If you are a bird lover, art lover, or anything in between, you owe yourself a visit to the current exhibit at Gallery 310 on the campus of Marietta College. Time is running out to see Audubon and the Avian Experience – this amazing little show ends on November 8th.
As the title suggests, one of the show’s stars is the late John James Audubon, that legendary naturalist and illustrator of America’s birds. Framed color plates from the Marietta College Special Collection are on display, their vivid colors and meticulous details demanding a closer look. Audubon liked to portray birds in their natural habitat doing what birds naturally do, so their delicate beauty is tempered by violent acts of survival.
It’s easy to see why the Europeans, and later Americans, were atwitter about Audubon’s work. His exhaustive collection of beautifully accurate color plates provided a glimpse into the exotic world of wild birds in a new nation. In Gallery 310 you can appreciate a small sampling, from Blue Jays pillaging the eggs from another nest to the lovely plumage of birds among the foliage.
Sharing the wall space with Audubon’s rich colors are the muted, delicate works of Julie Zickefoose—artist, author and a commentator for NPR. If you are a fan of Bird Watcher’s Digest, there’s a good chance you’ve seen Julie’s work on the cover. This exhibit includes some of her lovely watercolors along with sketches and handwritten narratives. They provide a striking contrast to the Audubon plates, and evoke a personal connection with the artist. It’s interesting to see her sketch of a Wild Turkey in black and white, hanging next to the full color Audubon plate of the same bird.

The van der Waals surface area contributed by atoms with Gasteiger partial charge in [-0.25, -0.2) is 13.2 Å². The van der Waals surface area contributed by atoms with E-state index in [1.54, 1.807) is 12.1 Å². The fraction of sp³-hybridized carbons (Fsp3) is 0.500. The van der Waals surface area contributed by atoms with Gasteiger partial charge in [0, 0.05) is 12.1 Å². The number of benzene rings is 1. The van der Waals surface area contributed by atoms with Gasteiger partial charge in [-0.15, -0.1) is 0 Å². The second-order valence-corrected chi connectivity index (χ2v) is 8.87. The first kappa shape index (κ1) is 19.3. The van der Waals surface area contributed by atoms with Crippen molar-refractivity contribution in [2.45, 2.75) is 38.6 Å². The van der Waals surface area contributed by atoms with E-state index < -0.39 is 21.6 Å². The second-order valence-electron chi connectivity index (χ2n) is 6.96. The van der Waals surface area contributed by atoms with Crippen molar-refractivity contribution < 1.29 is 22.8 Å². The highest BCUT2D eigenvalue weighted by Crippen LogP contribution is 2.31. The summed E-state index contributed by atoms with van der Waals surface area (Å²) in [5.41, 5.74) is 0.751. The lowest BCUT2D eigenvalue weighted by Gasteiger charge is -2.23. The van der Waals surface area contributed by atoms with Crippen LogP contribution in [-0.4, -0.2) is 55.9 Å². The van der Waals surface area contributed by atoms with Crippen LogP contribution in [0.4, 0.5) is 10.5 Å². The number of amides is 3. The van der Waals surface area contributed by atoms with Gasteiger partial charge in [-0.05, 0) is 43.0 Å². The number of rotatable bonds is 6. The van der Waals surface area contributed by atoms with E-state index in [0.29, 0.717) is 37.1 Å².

For another perspective of our avian friends, Leigh Cox provides stunning illustrations in brush and ink. We met Leigh last year in this article, and fell in love with her work. She combines her artistic skill and sharp wit to create images that can be quirky and realistic at the same time. For this exhibit, the striking details in black ink convey the beauty of nature even when the bird is feeding on a lifeless victim.
The Avian Experience isn’t just about natural realism. Perched on pedestals and columns are the whimsical mixed media works of Sarah Walko – artist, director, curator and writer. Walko has combined natural elements like feathers, stone and wood with manmade items such as glass, metal and found objects. The result is a collection of pieces that may not be birdlike at first glance. But examine them closely to admire the details, then step back for broader perspective. You will sense the avian qualities represented by their shape, their texture, and their position in the space.
This small exhibit is a beautiful juxtaposition of vivid colors, detailed drawings and ethereal creations. Located on the third floor of the Hermann Fine Arts Building, Gallery 310 is open Saturday from noon – 5:00. It’s free and open to the public, so treat yourself and check it out.